The results of the trial, published in 2019, found that, within a year of discharge, the decolonization regimen reduced MRSA infections by 30% and all-cause infections by 17% compared with education alone. In the new analysis of those results, researchers looked at the efficacy of the regimen on nasal, oropharyngeal, and skin MRSA colonization at 1, 3, 6, and 9 months after randomization.

By 1 month, MRSA colonization was 56% lower in the decolonization group overall compared with the education-only group (odds ratio [OR], 0.44; 95% confidence interval [CI], 0.36 to 0.54), with a similar magnitude of reduction seen on the nares (nostrils; OR, 0.34; 95% CI, 0.27 to 0.42), throat (OR, 0.55; 95% CI, 0.42 to 0.73), and the axilla/groin (OR, 0.57; 95% CI, 0.43 to 0.75). These differences persisted through month 9 except at the wound site, which had a relatively small sample size. Higher adherence to the regimen was associated with lower MRSA colonization.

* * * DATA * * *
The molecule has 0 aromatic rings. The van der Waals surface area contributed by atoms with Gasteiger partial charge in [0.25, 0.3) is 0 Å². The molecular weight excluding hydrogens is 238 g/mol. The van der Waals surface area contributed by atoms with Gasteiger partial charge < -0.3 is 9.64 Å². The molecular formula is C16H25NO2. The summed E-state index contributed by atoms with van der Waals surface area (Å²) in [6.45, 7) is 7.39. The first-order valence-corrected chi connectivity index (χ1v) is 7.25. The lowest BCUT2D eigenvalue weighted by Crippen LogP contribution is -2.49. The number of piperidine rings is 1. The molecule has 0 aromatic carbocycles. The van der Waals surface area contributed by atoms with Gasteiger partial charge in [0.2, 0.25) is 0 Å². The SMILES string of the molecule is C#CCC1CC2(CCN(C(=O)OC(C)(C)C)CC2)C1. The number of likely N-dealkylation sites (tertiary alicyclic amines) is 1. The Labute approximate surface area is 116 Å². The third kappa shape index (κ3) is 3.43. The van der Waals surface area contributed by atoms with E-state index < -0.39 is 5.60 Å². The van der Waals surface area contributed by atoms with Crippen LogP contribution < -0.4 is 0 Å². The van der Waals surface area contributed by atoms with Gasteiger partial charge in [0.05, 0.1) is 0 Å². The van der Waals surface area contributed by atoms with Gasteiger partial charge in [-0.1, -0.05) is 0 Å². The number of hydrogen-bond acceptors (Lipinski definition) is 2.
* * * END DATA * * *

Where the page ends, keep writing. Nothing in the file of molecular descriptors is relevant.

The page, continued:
"These findings demonstrate that a home decolonization strategy is a practical and feasible means to reduce MRSA colonization in the nares, throat, and skin during a time highly vulnerable to infection," the study authors wrote. "The reduction in colonization reinforces the previously reported trial findings of significantly reduced MRSA infections and all-cause infections in the year following discharge and strongly suggests the benefits were driven by reduction in MRSA colonization at multiple body sites."
May 31 Clin Infect Dis abstract


Study suggests meningococcal vaccine may protect against gonorrhea

A matched cohort study published today in Clinical Infectious Diseases suggests that a meningococcal serogroup B vaccine may offer cross-protection against gonorrhea infection.

Using a cohort of teens and young adults in the Kaiser Permanente Southern California healthcare system, researchers with the University of California, Berkeley and the University of Alabama at Birmingham compared gonorrhea infections among recipients of the outer membrane vesical (OMV)-based four-component serogroup B meningococcal vaccine (4CMenB) and recipients of non-OMV-containing polysaccharide-conjugate vaccines targeting serogroups A, C, W and Y (MenACWY).